According to a review by the SUN DAY Campaign of data just released by the U.S. Energy Information Administration (EIA) and the Federal Energy Regulatory Commission (FERC), wind and solar combined now provide more generating capacity and produce more electricity than coal.
The latest issue of EIA’s “Electric Power Monthly” report (with data through February 28, 2023) reveals that in the first two months of this year, electrical generation by solar (including small-scale distributed systems) grew by 6.7%, compared to the same two-month period in 2022 – faster than any other energy source. This was driven in large part by growth in “estimated” small-scale (e.g., rooftop) solar photovoltaic (PV) whose output increased by 23.6% and accounted for 32.5% of total solar production.
The mix of utility-scale and small-scale solar PV plus utility-scale solar thermal provided 3.9% of the nation’s electrical output.
Simultaneously, electrical generation by wind increased by 6.6% compared to the same period a year ago and provided 12.2% of total electrical generation. Thus, wind and solar combined provided 16.1% – or nearly one-sixth – of U.S. electrical generation in the first two months of 2023.
By comparison, electrical generation by coal plummeted by 32.7% and provided just 16.0% of total U.S. electrical generation.
When generation by all renewable energy sources (i.e., including biomass, geothermal, and hydropower) is considered, renewables accounted for nearly a quarter (24.1%) of total generation and out-produced coal by 50.8%. Electrical production by the mix of renewables also surpassed that of nuclear power by 21.9%.
Meanwhile, just-published data from FERC – also for the first two months of 2023 – shows that wind energy’s share of total available installed utility-scale generating capacity has grown to 11.5% while that of solar is now at 6.6%. Combined, wind and solar account for 18.1% of installed U.S. generating capacity. On the other hand, coal’s share has continued its downward slide and is now just 17.1% of the total.
Moreover, the mix of all renewables now accounts for 27.6% of the nation’s generating capacity and appears to be on track for rapid expansion over the next three years.
Between now and February 2026, FERC anticipates 17,690 megawatts (MW) of “high probability” net capacity additions by wind and 77,791-MW of “high probability” solar. FERC also reports that there may actually be as much as 66,322-MW of wind and 213,969-MW of solar in the three-year pipeline.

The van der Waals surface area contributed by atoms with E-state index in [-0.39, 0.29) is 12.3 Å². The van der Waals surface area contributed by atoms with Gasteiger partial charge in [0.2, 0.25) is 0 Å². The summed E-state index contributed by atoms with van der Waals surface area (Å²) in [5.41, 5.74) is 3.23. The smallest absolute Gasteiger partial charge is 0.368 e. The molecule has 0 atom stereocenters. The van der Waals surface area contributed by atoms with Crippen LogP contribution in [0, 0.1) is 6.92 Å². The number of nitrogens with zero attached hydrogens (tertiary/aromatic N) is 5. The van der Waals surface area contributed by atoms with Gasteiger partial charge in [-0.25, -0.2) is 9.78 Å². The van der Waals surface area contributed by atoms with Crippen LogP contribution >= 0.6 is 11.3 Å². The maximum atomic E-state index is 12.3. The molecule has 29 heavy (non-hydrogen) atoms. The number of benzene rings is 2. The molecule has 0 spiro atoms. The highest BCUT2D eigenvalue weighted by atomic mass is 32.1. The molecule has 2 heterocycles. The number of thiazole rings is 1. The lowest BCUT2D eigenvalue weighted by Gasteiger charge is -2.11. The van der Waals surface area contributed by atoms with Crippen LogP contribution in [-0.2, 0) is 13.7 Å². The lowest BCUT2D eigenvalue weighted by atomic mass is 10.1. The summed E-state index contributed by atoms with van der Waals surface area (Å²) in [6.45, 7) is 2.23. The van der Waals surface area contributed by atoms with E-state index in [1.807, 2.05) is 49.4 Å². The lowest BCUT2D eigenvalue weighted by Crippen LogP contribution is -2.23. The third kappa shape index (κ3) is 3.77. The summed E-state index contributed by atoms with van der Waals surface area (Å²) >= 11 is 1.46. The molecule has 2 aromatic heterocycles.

In contrast, no new coal capacity additions are anticipated and total installed coal capacity may actually shrink by 28,507-MW. The net “high probability” capacities of both oil and natural gas are also seen as declining – by 1,572-MW and 574-MW respectively – while that of nuclear power may fall by 123-MW.
“The trend lines are fairly obvious,” noted the SUN DAY Campaign’s executive director Ken Bossong. “The gaps between the installed capacity of, and electrical generation by, renewable energy sources – led by wind and solar – and those of coal and nuclear power are not just growing but accelerating rapidly.”
Unless otherwise indicated, the electricity figures cited above include EIA’s “estimated small-scale solar photovoltaic” (e.g., rooftop solar systems) which accounts for 32.5% of total solar output and 5.3% of total net electrical generation by renewable energy sources during the first two months of 2023.
EIA’s latest “Electric Power Monthly” report was released on April 25, 2023. For the data cited in this news release, see Table ES1.A “Total Electric Power Industry Summary Statistics 2023 and 2022” and Table ES1.B. “Total Electric Power Industry Summary Statistics, Year-to-Date 2023 and 2022”at:
FERC’s 6-page “Energy Infrastructure Update for February 2023” was released on April 26, 2023 and can be found at: https://cms.ferc.gov/media/energy-infrastructure-update-february-2023. For the information cited in this update, see the tables entitled “New Generation In-Service (New Build and Expansion),” “Total Available Installed Generating Capacity,” and “Generation Capacity Additions and Retirements.” FERC notes that its data are derived from Velocity Suite, ABB Inc. and The C Three Group LLC. and adds the caveat that “the data may be subject to update.”